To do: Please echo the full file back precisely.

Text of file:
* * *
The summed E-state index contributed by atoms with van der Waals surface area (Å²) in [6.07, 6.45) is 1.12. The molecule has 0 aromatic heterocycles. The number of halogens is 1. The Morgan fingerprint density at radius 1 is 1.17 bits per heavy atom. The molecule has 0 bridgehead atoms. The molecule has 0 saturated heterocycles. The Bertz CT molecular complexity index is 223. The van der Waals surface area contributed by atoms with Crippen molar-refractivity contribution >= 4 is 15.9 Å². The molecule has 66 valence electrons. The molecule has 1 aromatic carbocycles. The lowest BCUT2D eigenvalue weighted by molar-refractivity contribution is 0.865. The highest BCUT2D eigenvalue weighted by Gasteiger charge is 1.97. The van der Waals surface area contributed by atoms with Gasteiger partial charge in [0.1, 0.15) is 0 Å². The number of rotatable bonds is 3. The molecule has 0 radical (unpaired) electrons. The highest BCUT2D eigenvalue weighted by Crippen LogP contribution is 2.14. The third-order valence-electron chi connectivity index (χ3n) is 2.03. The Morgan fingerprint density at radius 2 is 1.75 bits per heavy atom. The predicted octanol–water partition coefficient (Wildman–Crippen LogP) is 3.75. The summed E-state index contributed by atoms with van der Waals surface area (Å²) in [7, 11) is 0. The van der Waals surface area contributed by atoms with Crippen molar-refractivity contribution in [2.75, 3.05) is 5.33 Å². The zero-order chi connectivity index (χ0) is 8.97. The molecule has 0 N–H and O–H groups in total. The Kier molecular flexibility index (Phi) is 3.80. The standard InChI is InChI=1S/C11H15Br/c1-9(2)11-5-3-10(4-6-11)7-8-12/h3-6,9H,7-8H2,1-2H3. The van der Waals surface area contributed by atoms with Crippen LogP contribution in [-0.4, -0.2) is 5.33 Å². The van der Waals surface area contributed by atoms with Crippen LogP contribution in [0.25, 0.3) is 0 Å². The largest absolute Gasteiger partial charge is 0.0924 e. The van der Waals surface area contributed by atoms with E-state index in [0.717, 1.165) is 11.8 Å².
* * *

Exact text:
The summed E-state index contributed by atoms with van der Waals surface area (Å²) in [6.07, 6.45) is 1.12. The molecule has 0 aromatic heterocycles. The number of halogens is 1. The Morgan fingerprint density at radius 1 is 1.17 bits per heavy atom. The molecule has 0 bridgehead atoms. The molecule has 0 saturated heterocycles. The Bertz CT molecular complexity index is 223. The van der Waals surface area contributed by atoms with Crippen molar-refractivity contribution >= 4 is 15.9 Å². The molecule has 66 valence electrons. The molecule has 1 aromatic carbocycles. The lowest BCUT2D eigenvalue weighted by molar-refractivity contribution is 0.865. The highest BCUT2D eigenvalue weighted by Gasteiger charge is 1.97. The van der Waals surface area contributed by atoms with Gasteiger partial charge in [0.1, 0.15) is 0 Å². The number of rotatable bonds is 3. The molecule has 0 radical (unpaired) electrons. The highest BCUT2D eigenvalue weighted by Crippen LogP contribution is 2.14. The third-order valence-electron chi connectivity index (χ3n) is 2.03. The Morgan fingerprint density at radius 2 is 1.75 bits per heavy atom. The predicted octanol–water partition coefficient (Wildman–Crippen LogP) is 3.75. The summed E-state index contributed by atoms with van der Waals surface area (Å²) in [7, 11) is 0. The van der Waals surface area contributed by atoms with Crippen molar-refractivity contribution in [2.75, 3.05) is 5.33 Å². The zero-order chi connectivity index (χ0) is 8.97. The molecule has 0 N–H and O–H groups in total. The Kier molecular flexibility index (Phi) is 3.80. The standard InChI is InChI=1S/C11H15Br/c1-9(2)11-5-3-10(4-6-11)7-8-12/h3-6,9H,7-8H2,1-2H3. The van der Waals surface area contributed by atoms with Crippen LogP contribution in [-0.4, -0.2) is 5.33 Å². The van der Waals surface area contributed by atoms with Crippen LogP contribution in [0.25, 0.3) is 0 Å². The largest absolute Gasteiger partial charge is 0.0924 e. The van der Waals surface area contributed by atoms with E-state index in [0.717, 1.165) is 11.8 Å².